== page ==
Like many characters in children’s stories, Tiktok has a flaw. The workings of his metal body are controlled by three keys, and it is likely that one of these will wind down at any given time. Children respond well to imperfect characters, and the idea of his ‘thought machinery’ – or brain! – needing to be repaired is quite funny. Tiktok also has a‘jerky voice’ which could be funny and, at one point in the story, he ‘wound down just as he was about to reach his destination.’ His flaws also further the plot, creating a reason for Tiktok to visit the Nome King in order to repair himself. Meeting with a powerful adversary is a convention of fairy stories (Jack has his Giant; Snow White has her Evil Witch). Moreover, supporting characters in this story are archetypes, easy for young readers to recognise: the Wizard of Oz sends Tiktok off on his journey with a warning; Kaliko is the chief steward who welcomes Tiktok to the underground palace.
Children’s stories often depend on coincidence and so too with this story: it opens with the Nome King being ‘unpleasantly angry’ because ‘he had carelessly bitten his tongue.’ Being forewarned with this knowledge helps young children make predictions and anticipate the conflict to come between him and Tiktok. The writing creates this co-incidence with phrases such as, ‘it so happened that on this unfortunate day’ and ‘be careful what you say to the Nome King… he has a bad temper.’ These examples of foreshadowing help young children follow the story and create excitement as the moment of their meeting comes nearer.
The conflict between the Nome King and Tiktok is allegorical. It represents the conflict between the forces of adult authority, as symbolised by the king’s mace, and childhood rebellion. From a child’s point of view, Tiktok has been warned about the way he speaks to the king – but does not listen to this warning. When he ‘promptly walked in’ and speaks in a casual manner to a king (‘How a-bout it, your Majesty’) children might recognise aspects of behaviour they have been taught is wrong. When he directly insults an authority figure (‘I’m not afraid of a fat Nome’) children might react in different ways: gasp in shock that he dares speak to a king so rudely or laugh-out-loud at his use of the word ‘fat’. What happens to Tiktok at the end is quite shocking and unexpected, but there are opportunities for young children to abstract a lesson out of his punishment: to be careful how you speak to those who are bigger and stronger than you, or those to whom you are expected to show respect, such as adults, parents and teachers. For example, the text says that ‘had Tiktok’s thoughts been in good working order he would have said something else.’ It’s easy to make a lesson about how children should think before they speak from this line.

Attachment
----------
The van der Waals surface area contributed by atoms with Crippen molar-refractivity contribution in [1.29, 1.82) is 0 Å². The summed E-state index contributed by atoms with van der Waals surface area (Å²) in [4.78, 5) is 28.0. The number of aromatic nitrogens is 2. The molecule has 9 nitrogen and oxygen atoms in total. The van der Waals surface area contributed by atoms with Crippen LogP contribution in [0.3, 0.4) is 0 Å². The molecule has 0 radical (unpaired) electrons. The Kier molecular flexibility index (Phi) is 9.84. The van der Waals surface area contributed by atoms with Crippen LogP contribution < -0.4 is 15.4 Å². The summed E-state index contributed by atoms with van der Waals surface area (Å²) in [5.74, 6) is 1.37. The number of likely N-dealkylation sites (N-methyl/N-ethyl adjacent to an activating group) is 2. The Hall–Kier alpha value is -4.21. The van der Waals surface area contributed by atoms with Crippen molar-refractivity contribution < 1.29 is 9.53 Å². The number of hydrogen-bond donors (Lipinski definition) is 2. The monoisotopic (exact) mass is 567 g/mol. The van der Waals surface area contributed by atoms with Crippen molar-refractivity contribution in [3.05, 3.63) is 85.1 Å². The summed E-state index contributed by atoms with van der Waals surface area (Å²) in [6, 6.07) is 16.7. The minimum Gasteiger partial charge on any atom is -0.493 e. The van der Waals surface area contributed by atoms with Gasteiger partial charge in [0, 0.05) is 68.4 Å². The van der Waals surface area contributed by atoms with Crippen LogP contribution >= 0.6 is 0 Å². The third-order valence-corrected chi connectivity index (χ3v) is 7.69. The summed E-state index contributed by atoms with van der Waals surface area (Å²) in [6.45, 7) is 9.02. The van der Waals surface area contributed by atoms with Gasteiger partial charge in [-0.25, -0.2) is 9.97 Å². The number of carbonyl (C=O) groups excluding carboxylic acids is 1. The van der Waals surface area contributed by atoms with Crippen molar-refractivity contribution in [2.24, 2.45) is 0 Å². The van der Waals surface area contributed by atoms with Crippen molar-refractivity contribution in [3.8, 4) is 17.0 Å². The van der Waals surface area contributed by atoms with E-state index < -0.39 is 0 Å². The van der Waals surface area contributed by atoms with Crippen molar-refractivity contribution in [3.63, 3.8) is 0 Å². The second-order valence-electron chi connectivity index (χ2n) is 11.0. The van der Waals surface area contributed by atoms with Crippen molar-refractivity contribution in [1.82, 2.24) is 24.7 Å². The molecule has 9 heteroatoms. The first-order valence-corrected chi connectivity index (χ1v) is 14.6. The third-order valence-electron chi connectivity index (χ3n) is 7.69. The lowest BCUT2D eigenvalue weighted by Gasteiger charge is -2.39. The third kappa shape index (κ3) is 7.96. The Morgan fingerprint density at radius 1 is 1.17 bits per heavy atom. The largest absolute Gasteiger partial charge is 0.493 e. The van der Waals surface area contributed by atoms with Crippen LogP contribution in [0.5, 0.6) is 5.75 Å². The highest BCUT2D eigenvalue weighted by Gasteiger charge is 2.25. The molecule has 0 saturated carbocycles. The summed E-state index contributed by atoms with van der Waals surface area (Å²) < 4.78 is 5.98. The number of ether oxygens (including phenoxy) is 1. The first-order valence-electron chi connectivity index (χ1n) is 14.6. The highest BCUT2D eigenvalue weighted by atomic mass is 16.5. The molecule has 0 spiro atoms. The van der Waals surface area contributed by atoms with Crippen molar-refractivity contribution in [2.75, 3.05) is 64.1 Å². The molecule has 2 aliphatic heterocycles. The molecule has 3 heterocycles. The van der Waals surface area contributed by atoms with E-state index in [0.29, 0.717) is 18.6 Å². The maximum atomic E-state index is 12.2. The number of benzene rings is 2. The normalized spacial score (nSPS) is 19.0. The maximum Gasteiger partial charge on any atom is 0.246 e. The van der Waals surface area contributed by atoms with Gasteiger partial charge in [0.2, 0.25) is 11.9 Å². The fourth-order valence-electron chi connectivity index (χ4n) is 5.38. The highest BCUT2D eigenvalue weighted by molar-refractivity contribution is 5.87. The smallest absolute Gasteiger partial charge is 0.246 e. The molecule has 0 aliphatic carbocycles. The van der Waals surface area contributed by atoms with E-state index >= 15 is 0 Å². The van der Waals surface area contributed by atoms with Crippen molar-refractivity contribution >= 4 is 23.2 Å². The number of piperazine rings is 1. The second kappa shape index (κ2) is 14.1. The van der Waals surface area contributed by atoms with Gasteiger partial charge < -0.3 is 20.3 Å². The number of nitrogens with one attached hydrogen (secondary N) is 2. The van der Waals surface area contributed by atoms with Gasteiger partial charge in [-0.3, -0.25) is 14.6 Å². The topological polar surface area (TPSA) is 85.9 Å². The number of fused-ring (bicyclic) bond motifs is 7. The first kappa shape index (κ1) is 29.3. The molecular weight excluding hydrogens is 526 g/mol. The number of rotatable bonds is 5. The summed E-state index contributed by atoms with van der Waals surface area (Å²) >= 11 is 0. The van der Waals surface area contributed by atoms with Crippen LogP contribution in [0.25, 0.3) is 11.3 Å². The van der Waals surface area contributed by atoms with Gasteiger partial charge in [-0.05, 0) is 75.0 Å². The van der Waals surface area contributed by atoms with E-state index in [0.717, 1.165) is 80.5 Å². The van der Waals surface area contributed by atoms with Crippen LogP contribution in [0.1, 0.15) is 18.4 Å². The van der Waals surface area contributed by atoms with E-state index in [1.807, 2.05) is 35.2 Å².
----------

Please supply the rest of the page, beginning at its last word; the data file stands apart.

In conclusion, the text is likely to appeal to children who may read the story or even have it read to them. There are plenty of elements that they will enjoy for themselves, and also opportunities to discuss what happens and learn life lessons. Finally, the text is packaged in an appealing way, using simple pictures which add colour and help children visualise the fantastical land of Oz.